aren't on whatever branch you normally roll out from.

IMO this is too much to expect devs to know. And it remains the case that
bisect wont find the commit either.

There's also all sorts of hairy edge cases with providing a wrapper that
pushes the hotfix for you, since you can't lock the remote repository
you're pulling/pushing from someone could push a commit after you do your
initial "pull", so you'll have to "pull" again, I've had this happen to me.

Yes, and you would just repeat the command. So what?

Resolving these kind of things automatically is really tricky, and if you
don't resolve them automatically you're going to leave the user really
confused at the state you've left them in.

I dont think so. "We failed to push, you should probably just try again" is
pretty simple.

I think git-deploy should treat hotfixes exactly like you'd treat making a
point-release on a branch you've branched off for a maintenance release.
When we cherry-pick something for say the 5.10 branch from blead we don't
go and pull/push that back to blead. That would just be absurd

The comparison is IMO invalid. The perl development process is that once a
major release is made we start a new permanent branch for that major
release. And we expect all patches to be applied to blead first and
backported. The expectation is that anything of interest should be in
blead. A better comparison is when the person doing a release manages to
fork blead, and then release an unpushed/unmerged commit into blead. This
actually happened recently and DID cause trouble (which was made worse by
renaming the tag).

Yves

perl -Mre=debug -e "/just|another|perl|hacker/"

Owner

demerphq commented Jan 6, 2013

On 6 January 2013 19:21, demerphq demerphq@gmail.com wrote:

On 6 January 2013 18:59, Ævar Arnfjörð Bjarmason notifications@github.com
wrote:

I just don't see anything wrong with rolling out a commit that's not on
the main branch you always roll out if that commit is a hotfix, in fact I
think it makes more sense to do that than to push a commit that duplicates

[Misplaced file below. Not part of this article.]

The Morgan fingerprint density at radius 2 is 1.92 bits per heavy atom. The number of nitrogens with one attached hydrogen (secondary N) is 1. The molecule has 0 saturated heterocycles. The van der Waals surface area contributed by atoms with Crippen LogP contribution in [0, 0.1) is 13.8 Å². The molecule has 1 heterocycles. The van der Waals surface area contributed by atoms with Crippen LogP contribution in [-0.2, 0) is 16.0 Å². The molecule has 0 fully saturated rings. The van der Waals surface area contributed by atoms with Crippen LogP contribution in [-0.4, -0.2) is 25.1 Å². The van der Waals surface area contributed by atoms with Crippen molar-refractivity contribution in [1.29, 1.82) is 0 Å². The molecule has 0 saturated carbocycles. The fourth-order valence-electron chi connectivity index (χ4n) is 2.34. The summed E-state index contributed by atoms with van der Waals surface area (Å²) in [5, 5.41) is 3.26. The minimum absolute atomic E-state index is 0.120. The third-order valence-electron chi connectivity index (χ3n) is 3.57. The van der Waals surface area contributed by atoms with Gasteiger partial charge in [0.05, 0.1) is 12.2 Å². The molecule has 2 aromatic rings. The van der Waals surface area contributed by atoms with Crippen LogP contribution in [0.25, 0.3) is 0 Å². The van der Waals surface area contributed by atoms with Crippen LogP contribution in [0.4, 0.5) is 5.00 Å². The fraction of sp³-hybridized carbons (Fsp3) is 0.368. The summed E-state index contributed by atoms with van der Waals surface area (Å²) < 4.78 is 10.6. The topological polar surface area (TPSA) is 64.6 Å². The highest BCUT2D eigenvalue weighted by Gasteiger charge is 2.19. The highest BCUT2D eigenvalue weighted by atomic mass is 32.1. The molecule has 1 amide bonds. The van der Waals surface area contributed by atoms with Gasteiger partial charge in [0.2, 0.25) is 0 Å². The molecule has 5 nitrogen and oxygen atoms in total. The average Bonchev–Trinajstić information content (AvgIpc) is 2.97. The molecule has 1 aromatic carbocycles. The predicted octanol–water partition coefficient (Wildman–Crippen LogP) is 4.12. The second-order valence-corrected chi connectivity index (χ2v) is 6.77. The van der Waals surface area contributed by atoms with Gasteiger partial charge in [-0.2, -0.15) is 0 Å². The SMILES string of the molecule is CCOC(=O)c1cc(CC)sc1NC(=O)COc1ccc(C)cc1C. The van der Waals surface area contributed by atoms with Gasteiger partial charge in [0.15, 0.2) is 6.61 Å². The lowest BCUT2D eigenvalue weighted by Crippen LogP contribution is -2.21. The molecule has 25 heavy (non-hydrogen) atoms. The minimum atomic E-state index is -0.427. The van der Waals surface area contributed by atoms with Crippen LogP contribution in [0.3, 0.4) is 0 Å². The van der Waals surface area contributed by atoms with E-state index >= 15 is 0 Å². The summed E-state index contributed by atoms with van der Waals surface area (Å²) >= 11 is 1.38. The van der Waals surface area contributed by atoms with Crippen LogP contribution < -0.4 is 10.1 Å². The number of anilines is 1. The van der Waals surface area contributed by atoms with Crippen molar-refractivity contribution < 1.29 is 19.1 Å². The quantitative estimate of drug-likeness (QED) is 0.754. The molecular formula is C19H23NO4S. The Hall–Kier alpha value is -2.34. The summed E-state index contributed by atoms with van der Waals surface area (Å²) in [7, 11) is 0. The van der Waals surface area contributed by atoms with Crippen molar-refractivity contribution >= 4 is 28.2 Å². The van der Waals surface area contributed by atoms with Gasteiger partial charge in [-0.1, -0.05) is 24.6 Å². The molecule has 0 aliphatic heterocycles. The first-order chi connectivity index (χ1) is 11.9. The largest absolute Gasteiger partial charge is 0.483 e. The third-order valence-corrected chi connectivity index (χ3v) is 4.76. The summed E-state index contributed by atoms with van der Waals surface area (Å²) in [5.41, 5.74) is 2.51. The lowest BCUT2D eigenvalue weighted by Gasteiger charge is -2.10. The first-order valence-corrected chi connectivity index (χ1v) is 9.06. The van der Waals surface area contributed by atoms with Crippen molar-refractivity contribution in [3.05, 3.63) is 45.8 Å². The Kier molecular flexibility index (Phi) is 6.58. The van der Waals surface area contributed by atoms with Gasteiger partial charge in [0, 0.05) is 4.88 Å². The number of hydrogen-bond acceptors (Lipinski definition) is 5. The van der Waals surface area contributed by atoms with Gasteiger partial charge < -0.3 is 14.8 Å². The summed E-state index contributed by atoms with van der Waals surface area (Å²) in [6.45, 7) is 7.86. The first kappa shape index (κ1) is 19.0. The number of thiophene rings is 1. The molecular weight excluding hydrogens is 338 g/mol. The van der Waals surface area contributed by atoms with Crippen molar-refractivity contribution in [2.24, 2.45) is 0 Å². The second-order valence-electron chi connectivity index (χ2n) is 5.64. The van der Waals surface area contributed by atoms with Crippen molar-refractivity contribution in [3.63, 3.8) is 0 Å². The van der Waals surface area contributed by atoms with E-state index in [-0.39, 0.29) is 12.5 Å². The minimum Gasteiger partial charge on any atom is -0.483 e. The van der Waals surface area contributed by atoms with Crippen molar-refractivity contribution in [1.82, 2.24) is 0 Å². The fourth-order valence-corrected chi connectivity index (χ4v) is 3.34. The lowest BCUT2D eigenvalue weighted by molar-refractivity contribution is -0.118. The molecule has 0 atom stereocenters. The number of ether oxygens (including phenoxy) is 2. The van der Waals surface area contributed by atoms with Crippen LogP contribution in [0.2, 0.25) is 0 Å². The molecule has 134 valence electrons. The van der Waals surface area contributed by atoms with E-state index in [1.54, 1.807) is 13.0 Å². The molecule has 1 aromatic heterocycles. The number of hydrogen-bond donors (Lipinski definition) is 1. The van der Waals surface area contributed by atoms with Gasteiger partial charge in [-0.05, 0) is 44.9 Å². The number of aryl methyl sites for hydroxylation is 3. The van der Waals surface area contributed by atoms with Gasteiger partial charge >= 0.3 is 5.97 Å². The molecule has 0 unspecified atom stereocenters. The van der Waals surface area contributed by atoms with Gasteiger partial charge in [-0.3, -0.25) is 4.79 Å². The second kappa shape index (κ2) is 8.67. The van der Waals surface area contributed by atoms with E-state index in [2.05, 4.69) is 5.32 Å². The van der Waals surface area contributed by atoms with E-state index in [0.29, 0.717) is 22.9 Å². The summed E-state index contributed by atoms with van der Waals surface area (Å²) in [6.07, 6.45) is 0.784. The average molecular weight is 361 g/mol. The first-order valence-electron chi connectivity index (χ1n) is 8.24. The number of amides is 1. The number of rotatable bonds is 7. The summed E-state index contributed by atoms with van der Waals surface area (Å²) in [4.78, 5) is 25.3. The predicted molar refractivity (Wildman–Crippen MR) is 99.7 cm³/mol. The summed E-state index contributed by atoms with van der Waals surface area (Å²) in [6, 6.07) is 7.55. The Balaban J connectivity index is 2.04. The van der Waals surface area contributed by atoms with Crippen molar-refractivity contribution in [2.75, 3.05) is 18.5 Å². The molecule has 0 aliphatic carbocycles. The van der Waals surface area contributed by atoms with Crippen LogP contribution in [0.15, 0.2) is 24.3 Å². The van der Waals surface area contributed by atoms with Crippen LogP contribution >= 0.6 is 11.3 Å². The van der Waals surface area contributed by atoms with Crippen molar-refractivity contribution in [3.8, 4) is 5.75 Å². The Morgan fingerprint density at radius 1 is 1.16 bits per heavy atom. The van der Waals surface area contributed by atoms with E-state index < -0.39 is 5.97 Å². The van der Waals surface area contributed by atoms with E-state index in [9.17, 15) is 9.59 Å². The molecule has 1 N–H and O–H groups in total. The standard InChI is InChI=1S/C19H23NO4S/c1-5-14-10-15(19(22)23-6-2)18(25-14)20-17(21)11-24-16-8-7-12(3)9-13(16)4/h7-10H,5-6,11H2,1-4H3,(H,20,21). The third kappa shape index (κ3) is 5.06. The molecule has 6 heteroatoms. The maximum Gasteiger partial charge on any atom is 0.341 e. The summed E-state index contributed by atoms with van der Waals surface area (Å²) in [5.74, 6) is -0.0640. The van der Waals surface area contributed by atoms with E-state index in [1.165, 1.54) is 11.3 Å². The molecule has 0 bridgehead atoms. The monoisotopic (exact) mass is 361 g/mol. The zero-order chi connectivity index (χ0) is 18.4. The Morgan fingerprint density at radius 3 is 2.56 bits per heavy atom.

something you just cherry-picked to the branch you cherry-picked it from.

I dont know what to say beyond repeating that it has been proved to me time
and again a time waster and problem causer when something that was live is
not reachable from trunk. Either literally at work, or implicitly on p5p
with tagged releases not being reachable from blead.

For what its worth I always wanted a proper solution for this. For
instance imagine that we built a per-role rollout branch, which
contained a linear sequence of commits which pointed at the trees of
each rollout. The message could include the commit ids of the real
commits. The subject of the commits would be the tag name in master.

That way you would be able to view the rollout history distinct from
the commit history, with diffs easily visible between each rollout.

Then we also would have no need to ensure that every rolled out commit
was reachable from trunk.

Yves

perl -Mre=debug -e "/just|another|perl|hacker/"

bucciarati was assigned Feb 5, 2013

@demerphq demerphq added a commit that referenced this issue Mar 18, 2013

@demerphq demerphq Add a "push-hotfix" action to automate hotfix recipe
See Issue #25 - TODO Eliminate busywork from hotfix process.

This is an untested initial attempt at a recipe for this process. It is
interesting as we dont have an easy way currently to the lock a directory
without modifying the logfile. We solve this by holding a lock on the
logfile for the duration of the action.

IOW, this includes code to support a "logless lock". (Quite simple logic
actually).
13b5b54